4. Dynamic mobile barriers: the occam-pi MOBILE BARRIER type, used for process synchronisation. These are always shared in occam-pi, C code can choose to output and keep (incrementing the reference-count), or output and lose (not touching the reference-count). Mobile barriers are comunicated using the ChanMInN() and ChanMOutN() functions with a word-count of 1. The C structure MBarrier is defined by CIF, reflecting the structure of the corresponding occam-pi type. Barrier-specific functions are described below.

  5. Dynamic mobile processes: occam-pi mobile process variables. Communication of these is done using the ChanMInN() and ChanMOutN() functions with a word-count of 1. The C interface does not yet support creation, activation or suspension of mobile processes -- they may only be communicated through it currently.

The communication functions are:


The following functions are provided for handling time in CIF. These follow the occam-pi representation of time, a signed 32-bit integer that counts in micro-seconds (giving a range of approximately 35 minutes in the past or future). The CIF header file "cifccsp.h" defines a Time type, unless the pre-processor define "CIF_NO_TIMEDEF" is defined -- necessary when combining CIF with code that defines a Time type for itself, that must not be used with CIF time-related functions if a different type. Careful separation of code between source files can overcome such issues.

Process Priority

The following functions deal with process priority in occam-pi. The current run-time supports 32 levels of priority, 0 being the highest (and default priority), and 31 the lowest. Process priority scheduling is strict, in that a higher priority process will always run before a lower priority process. However, event priority where used (PRI ALT in occam-pi, and the default behaviour of ProcAlt()) overrides process priority. CIF provides additional ProcProcPriAlt() functions (described here) which are aware of process priority, giving it precedence over event priority.

Low-Level Process Control

These functions provide for low-level process control, i.e. starting and stopping processes, and run-queue manipulation. General code should not need to use these, but they are provided for completeness and are required for certain things.

occam-pi Features

These functions provide access to a range of occam-pi specific language/run-time features.


These are functions that do not fit neatly into the above categories.

External Calls

Four macros are provided to handle external (blocking and non-blocking) C calls in CIF. When POSIX threads are enabled, external C calls to certain library functions must be wrapped by the EXTERNAL_CALL/EXTERNAL_CALLN macro. This ensures that the call executes within a genuine POSIX thread stack, otherwise certain functions will fail. External calls, both blocking and non-blocking, may not use process-context dependant CIF calls. In the case where POSIX threads are not enabled, the EXTERNAL_CALL/EXTERNAL_CALLN macros do nothing. Note that if the return value of an external call is required (and POSIX threads are enabled), suitable glue-code will be required to capture it.

Index of Functions

The following table gives an alphabetised index of the above CIF functions/macros.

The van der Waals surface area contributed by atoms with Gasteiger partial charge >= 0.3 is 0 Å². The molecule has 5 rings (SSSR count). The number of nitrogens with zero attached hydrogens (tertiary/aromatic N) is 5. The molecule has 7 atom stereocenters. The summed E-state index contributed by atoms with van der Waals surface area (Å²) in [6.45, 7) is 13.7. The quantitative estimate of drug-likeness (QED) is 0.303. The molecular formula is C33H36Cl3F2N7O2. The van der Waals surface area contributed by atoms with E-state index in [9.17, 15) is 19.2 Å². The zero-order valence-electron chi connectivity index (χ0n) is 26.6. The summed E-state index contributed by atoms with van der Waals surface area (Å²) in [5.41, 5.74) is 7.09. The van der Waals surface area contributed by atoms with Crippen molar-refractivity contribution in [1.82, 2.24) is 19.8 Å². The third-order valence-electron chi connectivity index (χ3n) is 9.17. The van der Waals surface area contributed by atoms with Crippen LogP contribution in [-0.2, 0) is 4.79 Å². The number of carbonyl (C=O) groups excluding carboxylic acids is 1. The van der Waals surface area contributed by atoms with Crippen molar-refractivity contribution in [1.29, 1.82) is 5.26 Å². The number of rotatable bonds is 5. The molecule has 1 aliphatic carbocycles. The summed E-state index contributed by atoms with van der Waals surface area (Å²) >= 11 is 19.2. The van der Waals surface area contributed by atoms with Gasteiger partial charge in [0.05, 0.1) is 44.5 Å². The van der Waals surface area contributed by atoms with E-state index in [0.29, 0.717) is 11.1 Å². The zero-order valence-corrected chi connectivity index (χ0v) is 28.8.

BLOCKING_CALLexternal blocking C call.
BLOCKING_CALLNexternal blocking C call.
ChanAllocallocates a channel.
ChanAllocCleanfrees a channel.
ChanIngeneric channel input.
ChanInCharbyte channel input.
ChanInIntinteger channel input.
ChanInitinitialises a channel
ChanMInstatic mobile input.
ChanMIn6464-bit dynamic mobile input.
ChanMInNgeneric dynamic mobile input.
ChanMOutstatic mobile output.
ChanMOut6464-bit dynamic mobile output.
ChanMOutNgeneric dynamic mobile output.
ChanOutgeneric channel output.
ChanOutCharbyte channel output.
ChanOutIntinteger channel output.
ChanXAbleextended input enable.
ChanXEndextended input end.
ChanXInextended input.
ChanXMInextended static mobile input.
ChanXMIn64extended 64-bit dynamic mobile input.
ChanXMInNextended generic dynamic mobile input.
CTSemClaimclaims a channel-type semaphore.
CTSemInitinitialises channel-type semaphore.
CTSemReelasereleases a channel-type semaphore.
DMemAllocdynamic memory allocation.
DMemFreedynamic memory release.
EXTERNAL_CALLexternal C function call.
EXTERNAL_CALLNexternal C function call.
GetPriget process priority.
MBarrierAllocallocates a mobile barrier.
MBarrierAllocCleanfrees a mobile barrier.
MBarrierEnrollenrolls processes on a mobile barrier.
MBarrierInitinitialises a mobile barrier.
MBarrierResignresigns processes from a mobile barrier.
MBarrierSyncsynchronises on a mobile barrier.
ProcAfterdelay process.
ProcAllocallocates and initialises a new process.
ProcAllocCleanfrees a process.
ProcForkspawns a new concurrent process.
ProcInitallocates and initialises a new process with a specified stack.
ProcInitCleanfrees a process.
ProcParruns processes in parallel.
ProcParamsets parameters of a process.
ProcParListruns processes in parallel.
ProcPriParruns processes in parallel at specified priority levels.
ProcPriParListruns processes in parallel at specified priority levels.
ProcPriRunscheduled a process at a specific priority.
ProcProcPriAltprocess prioritised alternative.
ProcProcPriAltListprocess prioritised alternative.
ProcRunschedules a process.
ProcStopdeschedules a process.
ProcTimereads the current time.
ProcTimeAfterwait until specified time.
ProcTimeMinussubtracts time values.
ProcTimePlusadds time values.
Reschedulereschedules process.
SaveLload run-queue pointers.
SavePriload run-queue poitners for a specific priority.
SetErrgenerate a trappable run-time error.
SetPriset process priority.
StLBstore run-queue back-pointer.
StLFstore run-queue front-pointer.
StPriBstore run-queue back-pointer for a specific priority.
StPriFstore run-queue front-pointer for a specific priority.

Copyright © 2005, Fred Barnes, Department of Computer Science, University of Kent.